In 2018, Ginsburg won praise when she joined Justice Sonia Sotomayor in issuing a withering dissent against Donald Trump’s 2018 travel ban on people entering the US from majority-Muslim countries. “The United States of America is a Nation built upon the promise of religious liberty,” they wrote. “Our Founders honored that core promise by embedding the principle of religious neutrality in the First Amendment. The Court’s decision today fails to safeguard that fundamental principle.”
Ginsburg had a powerful—and official—platform for delivering her dissents, to be sure, but for those of us who aren’t Supreme Court justices, dissent comes in many other forms. Speaking truth to power on social media, acts of civil disobedience, and phoning congressional representatives to voice opposition to legislation are all examples of voicing dissent.
Dissent can happen outside of governmental politics too. You might dissent, for example, to a new policy enacted by an employer or a local school board. You might be the dissenting voice to an opinion held by the rest of the people in a class, group, or team you’re a part of.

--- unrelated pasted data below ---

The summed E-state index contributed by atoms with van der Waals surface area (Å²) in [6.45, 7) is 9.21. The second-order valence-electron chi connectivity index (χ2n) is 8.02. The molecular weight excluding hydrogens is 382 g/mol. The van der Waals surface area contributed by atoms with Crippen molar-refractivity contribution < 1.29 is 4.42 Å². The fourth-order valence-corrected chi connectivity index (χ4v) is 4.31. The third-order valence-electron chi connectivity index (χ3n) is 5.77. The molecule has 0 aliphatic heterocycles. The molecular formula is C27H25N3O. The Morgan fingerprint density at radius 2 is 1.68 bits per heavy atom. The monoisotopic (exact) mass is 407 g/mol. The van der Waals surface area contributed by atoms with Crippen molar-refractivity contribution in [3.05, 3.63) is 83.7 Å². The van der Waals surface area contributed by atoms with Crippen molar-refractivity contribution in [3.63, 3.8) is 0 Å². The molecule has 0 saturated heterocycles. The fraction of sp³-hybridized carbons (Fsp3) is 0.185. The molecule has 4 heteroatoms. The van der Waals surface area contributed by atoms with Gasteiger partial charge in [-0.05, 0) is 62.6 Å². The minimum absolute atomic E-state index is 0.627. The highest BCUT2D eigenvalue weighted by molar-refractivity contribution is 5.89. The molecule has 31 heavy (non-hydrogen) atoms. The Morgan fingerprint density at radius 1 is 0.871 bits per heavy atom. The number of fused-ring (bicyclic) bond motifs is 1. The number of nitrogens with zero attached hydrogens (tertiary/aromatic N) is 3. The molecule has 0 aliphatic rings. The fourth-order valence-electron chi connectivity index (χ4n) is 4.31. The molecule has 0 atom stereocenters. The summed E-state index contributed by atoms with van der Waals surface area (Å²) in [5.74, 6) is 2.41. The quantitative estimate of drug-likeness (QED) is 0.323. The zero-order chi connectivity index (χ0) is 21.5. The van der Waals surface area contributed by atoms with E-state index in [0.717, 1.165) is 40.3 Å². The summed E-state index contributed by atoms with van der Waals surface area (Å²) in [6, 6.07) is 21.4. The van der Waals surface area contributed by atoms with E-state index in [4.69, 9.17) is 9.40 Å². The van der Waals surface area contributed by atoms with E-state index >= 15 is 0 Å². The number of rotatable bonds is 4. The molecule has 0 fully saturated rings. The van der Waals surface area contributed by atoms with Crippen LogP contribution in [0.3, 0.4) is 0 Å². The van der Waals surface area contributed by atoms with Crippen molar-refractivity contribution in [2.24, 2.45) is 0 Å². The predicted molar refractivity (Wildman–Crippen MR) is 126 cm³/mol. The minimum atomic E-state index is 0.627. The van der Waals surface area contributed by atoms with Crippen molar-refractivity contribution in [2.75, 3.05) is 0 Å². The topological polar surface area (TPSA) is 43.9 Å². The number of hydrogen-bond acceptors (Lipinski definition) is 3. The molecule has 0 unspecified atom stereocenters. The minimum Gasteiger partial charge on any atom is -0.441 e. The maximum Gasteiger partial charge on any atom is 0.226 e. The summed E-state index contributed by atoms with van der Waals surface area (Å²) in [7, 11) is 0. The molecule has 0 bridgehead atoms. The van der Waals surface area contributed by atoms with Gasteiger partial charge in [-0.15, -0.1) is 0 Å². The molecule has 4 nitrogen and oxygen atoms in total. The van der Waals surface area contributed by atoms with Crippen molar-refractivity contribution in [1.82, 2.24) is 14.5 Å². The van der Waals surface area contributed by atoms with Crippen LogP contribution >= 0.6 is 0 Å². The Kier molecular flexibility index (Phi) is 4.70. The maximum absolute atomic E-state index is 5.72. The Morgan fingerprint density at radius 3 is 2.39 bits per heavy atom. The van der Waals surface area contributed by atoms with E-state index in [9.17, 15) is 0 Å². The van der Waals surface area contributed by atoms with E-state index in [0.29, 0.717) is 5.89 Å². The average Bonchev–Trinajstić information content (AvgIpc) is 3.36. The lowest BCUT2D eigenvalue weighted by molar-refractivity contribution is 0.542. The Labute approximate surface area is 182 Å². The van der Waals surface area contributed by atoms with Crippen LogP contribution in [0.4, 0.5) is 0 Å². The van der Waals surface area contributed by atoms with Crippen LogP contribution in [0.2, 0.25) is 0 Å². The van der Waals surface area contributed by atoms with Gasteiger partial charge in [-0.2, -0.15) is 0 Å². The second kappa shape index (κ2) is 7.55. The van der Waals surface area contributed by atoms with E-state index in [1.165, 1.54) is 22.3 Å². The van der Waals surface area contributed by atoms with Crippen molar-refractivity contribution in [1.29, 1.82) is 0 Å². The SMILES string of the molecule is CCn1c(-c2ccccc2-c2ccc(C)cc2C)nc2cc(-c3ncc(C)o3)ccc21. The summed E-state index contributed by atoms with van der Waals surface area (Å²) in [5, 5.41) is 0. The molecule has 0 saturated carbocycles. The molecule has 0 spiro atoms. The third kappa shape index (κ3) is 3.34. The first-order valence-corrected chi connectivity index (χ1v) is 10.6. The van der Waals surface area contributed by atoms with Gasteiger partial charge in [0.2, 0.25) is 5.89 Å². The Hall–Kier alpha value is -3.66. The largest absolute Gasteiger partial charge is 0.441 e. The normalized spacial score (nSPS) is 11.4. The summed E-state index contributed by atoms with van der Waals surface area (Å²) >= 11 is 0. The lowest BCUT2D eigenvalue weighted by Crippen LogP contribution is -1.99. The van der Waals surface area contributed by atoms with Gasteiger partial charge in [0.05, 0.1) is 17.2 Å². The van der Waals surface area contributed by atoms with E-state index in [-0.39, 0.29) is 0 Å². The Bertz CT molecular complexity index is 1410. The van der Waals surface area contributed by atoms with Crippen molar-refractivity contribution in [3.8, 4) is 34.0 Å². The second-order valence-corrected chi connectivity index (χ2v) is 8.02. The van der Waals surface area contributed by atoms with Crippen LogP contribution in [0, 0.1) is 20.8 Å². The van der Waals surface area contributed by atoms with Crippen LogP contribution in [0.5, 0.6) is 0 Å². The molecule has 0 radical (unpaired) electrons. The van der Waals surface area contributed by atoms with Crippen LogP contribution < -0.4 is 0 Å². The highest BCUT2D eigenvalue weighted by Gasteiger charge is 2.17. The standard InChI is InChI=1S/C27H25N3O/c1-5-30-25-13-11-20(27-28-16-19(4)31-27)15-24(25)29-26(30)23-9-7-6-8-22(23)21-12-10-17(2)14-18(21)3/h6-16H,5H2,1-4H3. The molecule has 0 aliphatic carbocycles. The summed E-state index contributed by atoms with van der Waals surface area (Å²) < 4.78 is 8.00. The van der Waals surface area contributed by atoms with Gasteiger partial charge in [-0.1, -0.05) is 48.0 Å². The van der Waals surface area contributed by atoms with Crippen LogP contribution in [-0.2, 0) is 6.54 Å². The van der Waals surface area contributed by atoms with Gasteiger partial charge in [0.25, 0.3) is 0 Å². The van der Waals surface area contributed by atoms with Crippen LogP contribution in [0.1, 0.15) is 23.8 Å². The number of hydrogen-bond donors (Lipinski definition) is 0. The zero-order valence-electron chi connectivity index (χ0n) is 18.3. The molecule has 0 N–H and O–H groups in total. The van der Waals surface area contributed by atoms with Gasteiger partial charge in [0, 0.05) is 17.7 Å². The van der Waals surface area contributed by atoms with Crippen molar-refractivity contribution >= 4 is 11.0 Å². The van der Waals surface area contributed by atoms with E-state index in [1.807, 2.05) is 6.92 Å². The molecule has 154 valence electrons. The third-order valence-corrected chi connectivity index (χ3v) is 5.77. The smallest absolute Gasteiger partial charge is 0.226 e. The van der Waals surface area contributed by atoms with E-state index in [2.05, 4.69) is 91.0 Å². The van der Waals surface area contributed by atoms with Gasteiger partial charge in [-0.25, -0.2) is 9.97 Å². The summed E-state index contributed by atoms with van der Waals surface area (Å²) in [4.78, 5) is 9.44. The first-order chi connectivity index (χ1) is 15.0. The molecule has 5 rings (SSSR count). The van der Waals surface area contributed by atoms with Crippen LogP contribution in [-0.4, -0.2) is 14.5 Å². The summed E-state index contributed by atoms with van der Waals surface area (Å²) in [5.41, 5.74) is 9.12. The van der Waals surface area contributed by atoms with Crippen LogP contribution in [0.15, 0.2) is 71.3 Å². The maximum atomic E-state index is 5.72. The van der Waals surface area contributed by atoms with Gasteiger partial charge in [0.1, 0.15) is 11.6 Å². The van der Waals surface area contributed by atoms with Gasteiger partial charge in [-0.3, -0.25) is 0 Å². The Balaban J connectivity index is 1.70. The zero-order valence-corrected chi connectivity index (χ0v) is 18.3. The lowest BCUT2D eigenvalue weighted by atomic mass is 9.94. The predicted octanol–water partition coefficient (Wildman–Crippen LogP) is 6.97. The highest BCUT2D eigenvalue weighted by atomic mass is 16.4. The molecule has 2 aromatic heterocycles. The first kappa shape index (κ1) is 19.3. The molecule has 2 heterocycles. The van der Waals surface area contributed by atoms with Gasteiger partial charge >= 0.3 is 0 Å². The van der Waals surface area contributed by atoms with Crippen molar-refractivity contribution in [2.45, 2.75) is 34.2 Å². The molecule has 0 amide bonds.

Is dissent the same as protest?
Protest is closely related to dissent but they are different. A protest is “an expression or declaration of objection, disapproval, or dissent, often in opposition to something a person is powerless to prevent or avoid.”
See how familiar you are with the difference between two of the most common forms of protest: boycotts and strikes.
Attested both as a noun and verb in English in the 15th century, protest, via French, comes from the Latin protestari, literally “to testify (testari) before (pro–).” The root is testis, “a witness”—and yes, the word testicle is related.
While dissent also means that you stand in opposition to something, protesting takes even more action. For example, you may dissent to an unfair new policy at work by writing a letter to your employer about your objections, and, after they refuse to make allowances, you might decide to resign in protest.
Many of the largest protests in US history have been in the form of marches, like the March on Washington for Jobs and Freedom in 1963, when Martin Luther King Jr. delivered his iconic I Have A Dream speech. The 2017 Woman’s March on Washington (and around the US and whole world) after the election of Donald Trump has been considered the largest single-day protest in US history.
On January 21, 2017, we organized the largest single-day protest in US history. We came together as women, femmes, and allies to speak out, and we set the stage for the resistance movement that continues today.